Welcome to the Age of Acceleration

Exploding and imploding markets, instant innovation, “killer” applications: Disruption is a feature of Digtal Enlightenment, not a bug, as Ossi Urchs and I argue in the sixth of ten theses in our book Digital Enlightenment Now!

Thesis 6: Digitalization and networking inevitably lead to massive acceleration and disruption in technology and media. They are impossible to control; all we can do is hang on and enjoy the ride.

Prices in the age of digitalization and networking are destined to fall, not simply because of innovation and market economics. Together, these factors lead to dramatic acceleration in the areas of technology and media. It took approximately 350 years for Guttenberg’s invention of the printing press to give us the first mass-circulation newspapers in the early 19th century. It took the World Wide Web only five years to grow from the brainchild of Tim Berners-Lee into the largest “mass medium” the world has ever seen. And it took only three years for mobile devices to change the way consumers in the U.S. and Europe, but especially in Asia and Latin America access and use the Internet.

Welcome to the Age of Acceleration, where technology and media evolve so fast that business models can’t keep up and in which established products and players can become outdated almost overnight. The term “disruption” perfectly describes what happens if businesses encounter innovation and rule changes that happen so fast they can no longer keep up. In 1942, the Austria economist Josef Schumpeter[1] described what he called “creative destruction” as “a process of industrial mutation that incessantly revolutionizes the economic structure from within, incessantly destroying the old one, incessantly creating a new one.” Nowhere has he been proven right more dramatically than in the Internet Age, where “normal” markets suddenly explode in a burst of innovative dynamism, in the process rewriting the rules and forcing established brands and corporate giants to adapt – or die!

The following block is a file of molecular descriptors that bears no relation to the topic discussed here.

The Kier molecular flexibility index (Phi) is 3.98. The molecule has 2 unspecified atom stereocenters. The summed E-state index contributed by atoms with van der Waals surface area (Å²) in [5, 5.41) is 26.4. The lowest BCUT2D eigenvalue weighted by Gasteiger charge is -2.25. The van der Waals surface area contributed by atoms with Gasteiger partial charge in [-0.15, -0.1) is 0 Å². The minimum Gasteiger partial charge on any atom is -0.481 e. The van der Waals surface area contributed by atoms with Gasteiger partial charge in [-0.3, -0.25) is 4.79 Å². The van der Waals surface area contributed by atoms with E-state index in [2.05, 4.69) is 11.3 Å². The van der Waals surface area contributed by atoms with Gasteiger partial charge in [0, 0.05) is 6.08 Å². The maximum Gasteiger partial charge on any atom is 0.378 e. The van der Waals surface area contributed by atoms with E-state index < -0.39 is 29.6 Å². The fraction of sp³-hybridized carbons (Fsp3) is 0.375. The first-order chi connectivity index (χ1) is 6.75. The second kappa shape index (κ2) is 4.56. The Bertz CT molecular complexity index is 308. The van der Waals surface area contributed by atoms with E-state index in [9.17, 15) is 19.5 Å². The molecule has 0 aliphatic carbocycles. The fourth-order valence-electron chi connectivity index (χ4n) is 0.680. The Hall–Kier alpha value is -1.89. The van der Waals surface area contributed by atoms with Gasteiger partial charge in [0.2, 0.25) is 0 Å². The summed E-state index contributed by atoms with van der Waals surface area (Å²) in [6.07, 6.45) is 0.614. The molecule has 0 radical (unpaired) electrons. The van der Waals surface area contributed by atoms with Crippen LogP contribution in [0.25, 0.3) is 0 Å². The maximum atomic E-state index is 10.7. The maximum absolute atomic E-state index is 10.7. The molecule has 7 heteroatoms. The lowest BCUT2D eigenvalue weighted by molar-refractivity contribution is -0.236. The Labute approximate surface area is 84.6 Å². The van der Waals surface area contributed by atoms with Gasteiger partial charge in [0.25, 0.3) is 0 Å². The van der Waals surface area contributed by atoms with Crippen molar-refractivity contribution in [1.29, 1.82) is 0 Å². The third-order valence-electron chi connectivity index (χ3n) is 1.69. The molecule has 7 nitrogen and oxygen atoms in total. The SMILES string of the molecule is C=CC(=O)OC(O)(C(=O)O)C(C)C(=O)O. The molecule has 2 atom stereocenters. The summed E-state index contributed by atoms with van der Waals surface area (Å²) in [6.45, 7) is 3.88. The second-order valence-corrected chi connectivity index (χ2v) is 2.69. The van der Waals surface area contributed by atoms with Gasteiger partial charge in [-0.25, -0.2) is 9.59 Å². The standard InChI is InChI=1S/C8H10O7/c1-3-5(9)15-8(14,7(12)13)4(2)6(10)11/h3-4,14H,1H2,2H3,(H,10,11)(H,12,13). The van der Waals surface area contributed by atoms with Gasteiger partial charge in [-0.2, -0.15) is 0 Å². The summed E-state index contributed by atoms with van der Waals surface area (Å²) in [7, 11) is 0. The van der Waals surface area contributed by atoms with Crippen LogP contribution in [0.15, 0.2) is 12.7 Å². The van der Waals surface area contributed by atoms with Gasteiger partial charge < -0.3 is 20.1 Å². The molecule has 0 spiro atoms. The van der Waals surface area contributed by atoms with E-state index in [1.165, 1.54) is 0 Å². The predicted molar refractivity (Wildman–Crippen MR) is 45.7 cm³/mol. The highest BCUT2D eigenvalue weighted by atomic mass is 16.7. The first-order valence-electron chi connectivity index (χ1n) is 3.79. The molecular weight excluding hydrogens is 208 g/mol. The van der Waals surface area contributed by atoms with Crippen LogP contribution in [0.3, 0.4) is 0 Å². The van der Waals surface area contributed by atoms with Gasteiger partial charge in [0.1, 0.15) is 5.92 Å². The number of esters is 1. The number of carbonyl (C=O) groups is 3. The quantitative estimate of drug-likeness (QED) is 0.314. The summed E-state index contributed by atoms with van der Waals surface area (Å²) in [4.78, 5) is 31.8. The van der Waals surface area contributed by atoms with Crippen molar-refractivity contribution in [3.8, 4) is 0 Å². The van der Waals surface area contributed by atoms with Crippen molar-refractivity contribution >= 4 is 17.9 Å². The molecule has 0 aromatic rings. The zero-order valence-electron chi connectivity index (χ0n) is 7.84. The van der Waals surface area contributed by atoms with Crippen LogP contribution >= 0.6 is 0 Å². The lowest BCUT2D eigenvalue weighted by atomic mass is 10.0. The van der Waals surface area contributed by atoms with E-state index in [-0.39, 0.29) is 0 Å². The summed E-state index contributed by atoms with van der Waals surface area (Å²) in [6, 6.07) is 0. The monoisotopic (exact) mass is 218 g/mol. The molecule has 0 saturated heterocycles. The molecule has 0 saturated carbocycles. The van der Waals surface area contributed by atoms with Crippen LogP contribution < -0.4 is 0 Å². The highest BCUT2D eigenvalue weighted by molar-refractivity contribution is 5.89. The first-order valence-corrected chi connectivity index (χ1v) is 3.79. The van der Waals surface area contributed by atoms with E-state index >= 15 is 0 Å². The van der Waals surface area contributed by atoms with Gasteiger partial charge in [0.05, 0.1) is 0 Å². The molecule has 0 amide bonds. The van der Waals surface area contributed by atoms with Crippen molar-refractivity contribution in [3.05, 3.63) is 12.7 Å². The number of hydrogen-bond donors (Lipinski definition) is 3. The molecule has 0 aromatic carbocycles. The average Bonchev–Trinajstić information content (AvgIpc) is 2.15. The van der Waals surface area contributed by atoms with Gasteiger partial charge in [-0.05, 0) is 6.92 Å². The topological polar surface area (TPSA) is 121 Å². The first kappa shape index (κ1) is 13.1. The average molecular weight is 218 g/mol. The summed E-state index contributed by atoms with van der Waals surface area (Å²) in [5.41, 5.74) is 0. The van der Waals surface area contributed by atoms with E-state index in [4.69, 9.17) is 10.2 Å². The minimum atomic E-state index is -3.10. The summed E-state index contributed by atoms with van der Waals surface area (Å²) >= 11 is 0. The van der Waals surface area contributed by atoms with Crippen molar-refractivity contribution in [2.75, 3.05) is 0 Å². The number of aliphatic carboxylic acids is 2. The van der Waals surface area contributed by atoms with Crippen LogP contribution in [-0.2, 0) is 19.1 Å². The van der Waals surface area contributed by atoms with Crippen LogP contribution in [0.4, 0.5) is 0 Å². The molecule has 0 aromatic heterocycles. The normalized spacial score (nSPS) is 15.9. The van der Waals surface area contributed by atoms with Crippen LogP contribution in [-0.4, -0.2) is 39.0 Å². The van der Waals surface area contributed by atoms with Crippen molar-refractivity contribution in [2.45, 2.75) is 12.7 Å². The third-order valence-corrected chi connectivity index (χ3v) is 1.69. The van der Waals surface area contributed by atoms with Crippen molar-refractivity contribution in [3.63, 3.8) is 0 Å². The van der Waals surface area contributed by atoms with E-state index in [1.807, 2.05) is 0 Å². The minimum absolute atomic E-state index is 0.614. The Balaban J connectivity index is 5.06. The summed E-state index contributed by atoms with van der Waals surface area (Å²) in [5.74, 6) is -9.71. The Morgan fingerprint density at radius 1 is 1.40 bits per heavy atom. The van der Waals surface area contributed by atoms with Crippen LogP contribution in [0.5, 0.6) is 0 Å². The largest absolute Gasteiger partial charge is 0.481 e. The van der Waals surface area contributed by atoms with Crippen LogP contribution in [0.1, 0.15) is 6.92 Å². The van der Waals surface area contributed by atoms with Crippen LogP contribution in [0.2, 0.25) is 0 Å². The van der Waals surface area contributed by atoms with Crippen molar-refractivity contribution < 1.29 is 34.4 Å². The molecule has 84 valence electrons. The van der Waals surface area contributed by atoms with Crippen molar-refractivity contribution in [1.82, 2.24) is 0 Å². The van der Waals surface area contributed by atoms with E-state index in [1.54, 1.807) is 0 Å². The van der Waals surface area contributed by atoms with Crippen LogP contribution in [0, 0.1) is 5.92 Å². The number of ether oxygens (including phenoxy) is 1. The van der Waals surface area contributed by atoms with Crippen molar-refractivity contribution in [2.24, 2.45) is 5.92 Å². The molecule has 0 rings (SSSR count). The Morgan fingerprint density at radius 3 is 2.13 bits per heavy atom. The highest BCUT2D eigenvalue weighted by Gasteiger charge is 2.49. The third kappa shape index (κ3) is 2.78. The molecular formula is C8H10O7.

The iPhone is probably the best example to such a “disruptive technology”, allowing Apple to redefine the world market for mobile telephones and pushing long-established leaders like Nokia and Research In Motion (makers of the Blackberry handsets) to the wall. In less than three years Apple catapulted itself from a newcomer to a market leader and in the process “invented” a completely new mass market, namely the mobile Internet. Formerly the domain of a few techie geeks, online mobility has become an everyday fact of life, spawning an entire industry where suppliers, accessory vendors and service providers ply their businesses. More importantly, the iPhone has created an entirely new lifestyle; one that has influenced the lives and the self-esteem of millions around the world. Today, the iPhone has been described as the “Swiss army knife of the digital age”: an all-purpose tool for all things digital, and more importantly the “original” (something actually counterintuitive in the digital world) that others can only try to emulate.

However, it would be both presumptuous and wide-eyed to think we could accurately predict such disruptive markets (although this hardly discourages so-called futurologists and trend scouts from trying). Twenty years ago, anyone crazy enough to predict that texting would one day become the “killer application” of the worldwide mobile phone industry would have been laughed out of the conference room. And the same applies for those who believe they can “handle” disruption. The histories of enterprises such as IBM, Siemens, Nokia and Sony prove that only those who are able to reinvent themselves in a disruptive situation can hope to survive: In the Age of Acceleration there is no such thing as a second chance.

[1] Josef Schumpeter: Capitalism, Socialism and Democracy, Routledge; New Ed edition (1994)

BoD DENThe ten theses are at the center of our book, Digital Enlightenment Now!, that was recently published on BoD. I am reprinting them here as a mini-series to encourage debate among DEF members.

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